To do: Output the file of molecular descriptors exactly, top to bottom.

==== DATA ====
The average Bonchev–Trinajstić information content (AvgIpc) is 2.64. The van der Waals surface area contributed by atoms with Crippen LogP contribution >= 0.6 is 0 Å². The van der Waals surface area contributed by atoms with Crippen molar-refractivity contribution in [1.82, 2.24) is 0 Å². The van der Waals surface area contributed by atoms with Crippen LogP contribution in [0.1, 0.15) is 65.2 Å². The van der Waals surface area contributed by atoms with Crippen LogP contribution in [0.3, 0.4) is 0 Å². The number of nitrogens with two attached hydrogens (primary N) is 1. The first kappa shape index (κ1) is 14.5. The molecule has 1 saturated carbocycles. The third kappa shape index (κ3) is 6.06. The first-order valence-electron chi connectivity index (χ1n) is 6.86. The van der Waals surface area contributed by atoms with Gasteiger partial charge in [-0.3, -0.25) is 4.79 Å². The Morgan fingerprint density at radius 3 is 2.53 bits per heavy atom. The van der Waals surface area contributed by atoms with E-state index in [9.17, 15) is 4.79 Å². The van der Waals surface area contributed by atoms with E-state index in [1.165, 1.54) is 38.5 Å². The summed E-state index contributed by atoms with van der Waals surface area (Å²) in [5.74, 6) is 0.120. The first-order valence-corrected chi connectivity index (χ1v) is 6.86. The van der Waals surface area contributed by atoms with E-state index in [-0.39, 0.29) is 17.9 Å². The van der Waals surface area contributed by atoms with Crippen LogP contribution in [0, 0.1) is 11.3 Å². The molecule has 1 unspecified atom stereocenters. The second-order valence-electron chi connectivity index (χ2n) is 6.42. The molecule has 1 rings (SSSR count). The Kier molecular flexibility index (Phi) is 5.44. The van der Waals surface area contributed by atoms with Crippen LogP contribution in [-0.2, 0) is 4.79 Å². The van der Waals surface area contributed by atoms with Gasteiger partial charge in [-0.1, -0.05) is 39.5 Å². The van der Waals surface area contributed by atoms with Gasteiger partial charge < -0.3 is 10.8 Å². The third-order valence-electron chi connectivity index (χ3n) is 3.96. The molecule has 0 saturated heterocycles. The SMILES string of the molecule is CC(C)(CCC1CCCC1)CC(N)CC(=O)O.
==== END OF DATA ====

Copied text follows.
The average Bonchev–Trinajstić information content (AvgIpc) is 2.64. The van der Waals surface area contributed by atoms with Crippen LogP contribution >= 0.6 is 0 Å². The van der Waals surface area contributed by atoms with Crippen molar-refractivity contribution in [1.82, 2.24) is 0 Å². The van der Waals surface area contributed by atoms with Crippen LogP contribution in [0.1, 0.15) is 65.2 Å². The van der Waals surface area contributed by atoms with Crippen LogP contribution in [0.3, 0.4) is 0 Å². The number of nitrogens with two attached hydrogens (primary N) is 1. The first kappa shape index (κ1) is 14.5. The molecule has 1 saturated carbocycles. The third kappa shape index (κ3) is 6.06. The first-order valence-electron chi connectivity index (χ1n) is 6.86. The van der Waals surface area contributed by atoms with Gasteiger partial charge in [-0.3, -0.25) is 4.79 Å². The Morgan fingerprint density at radius 3 is 2.53 bits per heavy atom. The van der Waals surface area contributed by atoms with E-state index in [9.17, 15) is 4.79 Å². The van der Waals surface area contributed by atoms with E-state index in [1.165, 1.54) is 38.5 Å². The summed E-state index contributed by atoms with van der Waals surface area (Å²) in [5.74, 6) is 0.120. The first-order valence-corrected chi connectivity index (χ1v) is 6.86. The van der Waals surface area contributed by atoms with E-state index in [-0.39, 0.29) is 17.9 Å². The van der Waals surface area contributed by atoms with Crippen LogP contribution in [0, 0.1) is 11.3 Å². The molecule has 1 unspecified atom stereocenters. The second-order valence-electron chi connectivity index (χ2n) is 6.42. The molecule has 1 rings (SSSR count). The Kier molecular flexibility index (Phi) is 5.44. The van der Waals surface area contributed by atoms with Crippen LogP contribution in [-0.2, 0) is 4.79 Å². The van der Waals surface area contributed by atoms with Gasteiger partial charge in [-0.1, -0.05) is 39.5 Å². The van der Waals surface area contributed by atoms with Gasteiger partial charge < -0.3 is 10.8 Å². The third-order valence-electron chi connectivity index (χ3n) is 3.96. The molecule has 0 saturated heterocycles. The SMILES string of the molecule is CC(C)(CCC1CCCC1)CC(N)CC(=O)O.